15 How many entities? Avoiding duplication derive all combinations of subject entities, resource entities, action entities and environment entities by applying: the pair-wise combination (PW) the three-wise combination (TW) apply the four-wise combination (FW) Note: The number of combinations is limited and strictly depends on the policy considered

16 Examples <Subject>s2</Subject> Example of request
<Subject>Mario Rossi</Subject> <Subject>s2</Subject> <Resource>p2</Resource> <Action>read</Action> <Enviroment>e2</Enviroment> </Request> Example of request <Request> <Subject>Mario Rossi</Subject> <Resource>personal id</Resource> <Action>read</Action> </Request> Example of request <Request> <Subject>s2</Subject> <Resource>personal id</Resource> <Action>a2</Action> </Request>

17 Simple Combinatorial Idea: derive as many requests as the possible combinations of the values of the subjects, resources, actions and environment of the XACML policy. The number of combinations could be also be used as a stopping criterion for the test case generation in XPT

18 Incremental XPT vs. Simple Combinatorial
Research questions: 1st Match TSEff: adopting the proposed stopping criterion, is the fault detection of the Simple Combinatorial strategy similar to that of the Incremental XPT one? 2nd MatchTSDecr: is it possible to reduce the test suites maintaining the same level of fault detection? 3rd MatchTSIncr: is it possible to increase the Incremental XPT fault detection?

19 Rules of comparison Evaluation of the test strategies effectiveness:
Define a set of XACML policies Apply mutation to each policy to introduce faults Execute each set of test cases on the policy and its mutants Establish the winner according in each match

20 XPT v.s. Simple Combinatorial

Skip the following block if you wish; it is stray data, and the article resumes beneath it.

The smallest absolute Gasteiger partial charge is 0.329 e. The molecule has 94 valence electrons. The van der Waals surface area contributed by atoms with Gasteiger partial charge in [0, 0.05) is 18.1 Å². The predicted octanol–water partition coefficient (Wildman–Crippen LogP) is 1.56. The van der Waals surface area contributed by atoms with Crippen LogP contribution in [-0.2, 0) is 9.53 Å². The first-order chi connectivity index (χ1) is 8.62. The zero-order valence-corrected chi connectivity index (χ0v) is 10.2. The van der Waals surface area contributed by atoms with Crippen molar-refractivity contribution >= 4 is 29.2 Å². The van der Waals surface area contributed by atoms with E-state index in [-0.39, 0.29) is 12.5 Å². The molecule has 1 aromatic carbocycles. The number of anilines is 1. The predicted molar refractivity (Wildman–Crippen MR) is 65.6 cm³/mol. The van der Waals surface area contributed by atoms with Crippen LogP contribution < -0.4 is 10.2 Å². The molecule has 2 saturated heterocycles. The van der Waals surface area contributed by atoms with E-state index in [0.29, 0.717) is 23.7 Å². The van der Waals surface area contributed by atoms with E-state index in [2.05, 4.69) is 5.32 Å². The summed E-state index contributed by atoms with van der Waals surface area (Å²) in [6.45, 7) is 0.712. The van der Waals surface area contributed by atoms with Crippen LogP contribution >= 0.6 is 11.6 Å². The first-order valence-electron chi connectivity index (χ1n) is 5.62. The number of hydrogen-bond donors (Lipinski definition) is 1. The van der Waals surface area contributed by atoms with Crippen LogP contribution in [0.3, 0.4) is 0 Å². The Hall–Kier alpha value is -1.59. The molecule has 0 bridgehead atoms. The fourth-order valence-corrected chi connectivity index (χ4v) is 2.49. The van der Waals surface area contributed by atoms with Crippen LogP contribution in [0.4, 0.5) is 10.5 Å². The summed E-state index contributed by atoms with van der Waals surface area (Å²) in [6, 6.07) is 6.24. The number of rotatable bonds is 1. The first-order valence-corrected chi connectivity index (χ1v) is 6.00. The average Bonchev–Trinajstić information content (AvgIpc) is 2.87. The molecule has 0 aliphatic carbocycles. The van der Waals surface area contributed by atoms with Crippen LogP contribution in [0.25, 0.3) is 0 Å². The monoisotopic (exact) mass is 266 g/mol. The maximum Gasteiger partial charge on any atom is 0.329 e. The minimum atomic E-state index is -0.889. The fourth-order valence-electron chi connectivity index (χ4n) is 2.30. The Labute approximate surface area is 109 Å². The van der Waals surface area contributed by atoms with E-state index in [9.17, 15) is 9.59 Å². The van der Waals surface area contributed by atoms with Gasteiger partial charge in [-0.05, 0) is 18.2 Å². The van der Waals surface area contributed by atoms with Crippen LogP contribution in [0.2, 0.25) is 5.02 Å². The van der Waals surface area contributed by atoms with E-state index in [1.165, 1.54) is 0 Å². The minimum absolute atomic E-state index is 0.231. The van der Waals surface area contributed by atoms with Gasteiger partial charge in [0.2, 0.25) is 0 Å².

Simple cobinatorial Incremental XPT XPT v.s. Simple Combinatorial 1st Match TSEff: The same number of requests for each policy the effectiveness of the Incremental XPT is generally higher than that of the Simple Combinatorial strategy In two cases the fault detection of the Simple Combinatorial is higher than that of Incremental XPT

21 Deep Analysis Incremental XPT is the winner when the access decision of the policy rules depends concurrently on the values of more than one subject or resource or action or environment entity Simple Combinatorial is the winner when the policies are very simple and the satisfiability of the policy rules depends on the combinations of a single subject, resource, action and environment entity

22 2nd Match TSDecr: from the first request ahead till we reached the maximum reachable percentage of fault detection Simple Combinatorial is the winner Note: For XPT usually the maximum reachable percentage is reached with almost half of the available requests =>the stopping criterion is a good upper bound

23 XPT v.s. Simple Combinatorial
3rd Match TSIncr: the loss in the fault detection effectiveness due to the stopping criterion Execute the full pull of available requests percentage of mutants killed could be increased a lot Calculate the minimum # requests for the maximum fault detection effectiveness in most of the cases the loss of fault detection effectiveness is around 15%.

24 Preliminary Conclusions and Future Works
A good fault detection percentage of the Incremental XPT testing strategy due to the variability of the structures of the generated requests It is possible to reduce the number of requests The high variability of the Incremental XPT strategy can limit its performance when policies are very simple Homework: Generalize the results Consider further mutation operators Conceive new test strategy generating requests containing all the possible combinations of more than one subject, resource, action and environment entity.

25 Thank you!